By Nazanine Nouri
The Harvard Art Museums have appointed Mitra Abbaspour as their new curator of modern and contemporary art, as well as the head of the department. Abbaspour was previously a curator at the Princeton University Art Museum and at the Museum of Modern Art in New York.
“Mitra’s stellar curatorial and teaching experience, her scholarly research interests, and her passion for connecting with audiences are deeply aligned with our mission,” said Martha Tedeschi, the director of the Harvard Art Museums.
Abbaspour is a specialist in art history of the Middle East, with a focus on the 19th, 20th and 21st centuries and on the history of photography in the region.
“Modern and contemporary artists are engaged with the concerns of our lived experiences,” said Abbaspour. “For me, the greatest reward of an academic museum lies in the opportunity to converse with scholars across a vast expanse of disciplines – literature, political science, architecture, climate science, or cell biology, to name a few, as well as art – and to consider the world we live in and its future.”
The Harvard Art Museum’s Division of Modern and Contemporary Art oversees a global art collection that includes more than 110,000 drawings, paintings, photographs, prints, sculptures, installations, objects of decorative art, and time-based media works. The collection has recently added a significant number of works by Black, Native American, and Asian diasporic artists, as well as works by female artists from Latin America and North America.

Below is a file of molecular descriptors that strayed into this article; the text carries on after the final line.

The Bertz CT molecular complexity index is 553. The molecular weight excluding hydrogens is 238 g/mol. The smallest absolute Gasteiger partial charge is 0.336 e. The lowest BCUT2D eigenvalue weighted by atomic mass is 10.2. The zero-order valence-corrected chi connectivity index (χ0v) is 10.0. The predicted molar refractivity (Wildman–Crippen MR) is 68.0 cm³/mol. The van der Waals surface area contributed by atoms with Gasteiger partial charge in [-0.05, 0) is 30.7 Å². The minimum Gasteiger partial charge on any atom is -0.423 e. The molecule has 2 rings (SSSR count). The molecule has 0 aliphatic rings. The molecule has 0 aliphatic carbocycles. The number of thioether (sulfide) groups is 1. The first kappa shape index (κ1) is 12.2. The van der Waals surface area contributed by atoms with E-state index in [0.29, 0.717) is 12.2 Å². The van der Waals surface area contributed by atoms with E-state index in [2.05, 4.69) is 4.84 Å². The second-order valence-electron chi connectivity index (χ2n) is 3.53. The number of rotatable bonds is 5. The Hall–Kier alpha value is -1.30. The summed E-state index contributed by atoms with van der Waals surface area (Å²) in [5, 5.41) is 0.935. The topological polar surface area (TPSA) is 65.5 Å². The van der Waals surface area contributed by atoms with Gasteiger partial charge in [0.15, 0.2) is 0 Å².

Abbaspour’s role at the Harvard Art Museums will be to rethink and reframe the permanent collections over a multi-year period, researching the collection and making new acquisitions, organizing major exhibitions, and leading conversations on critical issues in modern and contemporary art.
Mitra Abbaspour received her M.Phil. at the Graduate Center at City University New York, and her M.A. from the University of California, Riverside. Since 2016, she has served as the Haskell Curator of Modern and Contemporary Art at the Princeton University Art Museum, where she also headed the modern and contemporary collections.
Prior to Princeton, Abbaspour served as associate curator in the photography department at the Museum of Modern Art in New York, and as assistant curator for the California Museum of Photography, at the University of California, Riverside.
At MoMA, she led the curatorial research into the publication series: “Object: Photo: Modern Photographs 1909-1945.” She has written numerous essays on contemporary photography, and has contributed to monographs of the Iranian artists Farhad Moshiri, Shirin Neshat, and Reza Aramesh; the Moroccan artists Lalla Essaydi and Hassan Hajjaj; and the Israeli-Palestinian artist Dor Guez.
Abbaspour has taught courses on modern and contemporary Middle East as well as Islamic art, modern art and the history of photography at The Cooper Union, Hunter College and Brooklyn College.
The Harvard Art Museums are comprised of three institutions: the Fogg Museum which includes Western art from the Middle Ages to the present; the Busch-Reisinger Museum which is dedicated to the study of all modes and periods of art from central and northern Europe, with an emphasis on German-speaking countries; and the Arthur M. Sackler Museum which is focused on art from Asia, the Middle East, and the Mediterranean.